Photography 101: Avoiding the Same-Old, Same-Old Tourist Photos

It’s taken me a while to realise that taking the same sort of photos of major tourist attractions that you’d find on Google isn’t exactly the most productive use of your camera while abroad, and photography regret is a real thing.

Here are my tips and tricks to get some Pinterest-worthy snaps of landmarks you’ve seen a million times before on the Internet:

  • Aim for sunrise or sunset – yessssss I know it’s hard to wake up on those early mornings, but the views (and photos) without hundreds of tourists crowding your photos is a one in a million experience. Granted, at sunset you’ll be fighting the crowds a little more, but the colours of the skies just cannot be beaten.
SUNRISE
Taronga Zoo, Sydney 2017

Get low, low, low (or high) – angles are everything, and we all know the standard tourist shot is simply a point-and-shoot at eye level. But to get something a dash more spectacular, get low (or high if you can) and fill the frame with the landmark or else create an entirely new perspective

SUNRISE4
Houses of Parliament, London 2015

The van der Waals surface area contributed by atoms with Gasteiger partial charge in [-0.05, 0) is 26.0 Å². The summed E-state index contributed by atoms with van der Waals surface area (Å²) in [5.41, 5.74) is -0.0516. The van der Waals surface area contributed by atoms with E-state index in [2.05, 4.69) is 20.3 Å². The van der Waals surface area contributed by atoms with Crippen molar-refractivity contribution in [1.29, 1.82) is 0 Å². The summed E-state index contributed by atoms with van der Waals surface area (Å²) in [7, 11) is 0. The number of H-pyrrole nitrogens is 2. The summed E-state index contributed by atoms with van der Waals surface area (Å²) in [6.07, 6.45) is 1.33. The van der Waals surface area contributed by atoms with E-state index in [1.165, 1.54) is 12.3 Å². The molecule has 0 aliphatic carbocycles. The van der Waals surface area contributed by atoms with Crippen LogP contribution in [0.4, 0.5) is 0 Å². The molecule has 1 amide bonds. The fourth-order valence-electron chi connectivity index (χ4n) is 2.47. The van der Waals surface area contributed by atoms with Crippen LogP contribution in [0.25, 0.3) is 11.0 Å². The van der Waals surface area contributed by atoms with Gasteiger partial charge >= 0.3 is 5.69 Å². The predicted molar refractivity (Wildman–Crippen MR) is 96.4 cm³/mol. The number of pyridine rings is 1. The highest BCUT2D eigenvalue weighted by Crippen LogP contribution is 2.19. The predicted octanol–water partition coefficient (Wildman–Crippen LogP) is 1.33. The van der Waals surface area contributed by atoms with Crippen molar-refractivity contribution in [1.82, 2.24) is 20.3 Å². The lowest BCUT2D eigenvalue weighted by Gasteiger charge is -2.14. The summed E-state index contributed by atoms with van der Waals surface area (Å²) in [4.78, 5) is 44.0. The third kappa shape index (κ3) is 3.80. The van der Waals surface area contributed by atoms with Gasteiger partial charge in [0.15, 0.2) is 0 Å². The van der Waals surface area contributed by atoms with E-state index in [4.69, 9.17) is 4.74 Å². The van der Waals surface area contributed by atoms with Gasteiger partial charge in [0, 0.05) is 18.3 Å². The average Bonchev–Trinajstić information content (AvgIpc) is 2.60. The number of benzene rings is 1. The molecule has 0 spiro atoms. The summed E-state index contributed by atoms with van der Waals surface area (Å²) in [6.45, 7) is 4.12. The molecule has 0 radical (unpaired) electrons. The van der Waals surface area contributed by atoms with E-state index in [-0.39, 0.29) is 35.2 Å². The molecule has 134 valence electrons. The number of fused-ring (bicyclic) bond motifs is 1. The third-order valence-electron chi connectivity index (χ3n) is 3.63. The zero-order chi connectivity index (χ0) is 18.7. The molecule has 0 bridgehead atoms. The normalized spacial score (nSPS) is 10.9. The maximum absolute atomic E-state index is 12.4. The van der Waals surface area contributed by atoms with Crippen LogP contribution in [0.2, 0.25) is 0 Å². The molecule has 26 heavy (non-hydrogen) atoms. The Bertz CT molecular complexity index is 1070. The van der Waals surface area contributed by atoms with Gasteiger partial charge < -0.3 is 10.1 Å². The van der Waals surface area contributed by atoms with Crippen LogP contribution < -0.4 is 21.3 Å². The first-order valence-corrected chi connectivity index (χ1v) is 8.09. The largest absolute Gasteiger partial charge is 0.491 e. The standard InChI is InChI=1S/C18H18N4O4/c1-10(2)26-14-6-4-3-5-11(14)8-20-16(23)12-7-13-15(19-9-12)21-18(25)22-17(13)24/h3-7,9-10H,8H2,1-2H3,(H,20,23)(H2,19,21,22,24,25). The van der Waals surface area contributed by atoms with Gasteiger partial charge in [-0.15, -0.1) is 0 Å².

You don’t need to re-invent the wheel – every shot has been done by someone at some point with some camera BUT that doesn’t mean it’s been done well or with your own spin on it. Take Millennium Bridge in London, for instance. Everyone’s taken the shot of St. Paul’s rising from the modern bridge in the foreground, but have you taken it just after the rain has fallen, when reflections are at their all-time best

SUNRISE3
Millennium Bridge, London 2017

Include some context – we’re talking big red buses amidst photographs of Westminster Abbey, just to get a flavour for what else is going on and the culture of the place, because at the end of the day, you’re there to experience it all!

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Trafalgar Square, London 2015

Night-time really does change everything – some people are scared of photographing landmarks at night because, well, we’ve all been there where the photo comes out unfocused or the lights are too exposed in a certain area and drown everything else out. But take your time, learn about your camera settings, and practice, practice, practice

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Opera House, Sydney 2017

At the end of the day, photos during travel are more (in my opinion, anyway) for memories and keepsakes rather than needing to be so perfect they could be hanging in the Tate Modern! But it’s always nice to look back and see your own stamp on photos of landmarks that have been taken again and again xx

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